But the rewards of playing in public were more than just the bills in their little wooden box at the end of the day, or the beers those bills buy, or the delight of the cashier at receiving exact change. When Harm & Ease share their music, people notice. Some of those people even wound up in the band.
“We’ve met the most fucking incredible musicians and they’re a part of this now.”
Since those early days, there have been some wonderful changes. Today, Harm & Ease is a band of seven. In addition to Danny and Rylan, we got:
Buenos Aires native, on the bass.
“I come from the punk rock scene. That was my school. After I finished studying percussion at a BA music school, I got called to play bass (haha) for a combat rock band with influences from The Clash, called Argies. They were one of the first punk bands in Argentina (est. 1984) and they’re a great example of self-management.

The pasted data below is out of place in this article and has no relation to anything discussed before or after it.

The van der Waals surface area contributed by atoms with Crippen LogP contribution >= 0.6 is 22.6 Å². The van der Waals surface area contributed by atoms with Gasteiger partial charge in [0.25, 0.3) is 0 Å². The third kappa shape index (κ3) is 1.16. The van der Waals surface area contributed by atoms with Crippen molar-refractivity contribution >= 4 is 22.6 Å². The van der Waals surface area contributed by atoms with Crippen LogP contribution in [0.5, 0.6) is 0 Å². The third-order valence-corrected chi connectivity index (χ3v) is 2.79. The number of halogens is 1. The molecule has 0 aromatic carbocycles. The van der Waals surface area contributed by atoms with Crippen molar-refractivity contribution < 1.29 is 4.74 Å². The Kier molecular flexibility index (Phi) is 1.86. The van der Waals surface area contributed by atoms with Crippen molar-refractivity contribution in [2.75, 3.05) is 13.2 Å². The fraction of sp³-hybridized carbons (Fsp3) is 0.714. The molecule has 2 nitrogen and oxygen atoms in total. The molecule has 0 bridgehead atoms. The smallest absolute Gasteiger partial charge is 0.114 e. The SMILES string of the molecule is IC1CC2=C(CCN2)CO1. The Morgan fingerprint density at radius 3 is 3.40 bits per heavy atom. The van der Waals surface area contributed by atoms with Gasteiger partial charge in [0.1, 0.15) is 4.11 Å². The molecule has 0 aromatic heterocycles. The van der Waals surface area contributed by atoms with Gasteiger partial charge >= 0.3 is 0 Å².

The porteño [denizen of Buenos Aires] is always looking toward the port, to what comes or may come from outside, instead of appreciating what grows here. This brings me to the “why” of my admiration for Harm & Ease.
I saw them for the first time at a little cultural center in Almagro, purely by coincidence. I remember that I went there with silly, pompous airs like ‘nothing surprises me anymore,’ and BOOM! I heard them play and there was something that hooked me deeply. You could tell they had something good going. After that, we ran into each other a few times at shows and bars, we became friends, and they invited me to join the band.
I love that Harm & Ease have set up here in Buenos Aires, with musicians from the USA, Canada, and Argentina too. It says a lot about the world we live in today. A worldwide web of people and experiences. The positive face of globalization. In short, it’s a lovely family that is growing by leaps and bounds.”
from Waco, Texas, plays the ukulele and sings his cotton-pickin’ soul out. He’s also the designated tambourine man. Oh—and he’s got that hair.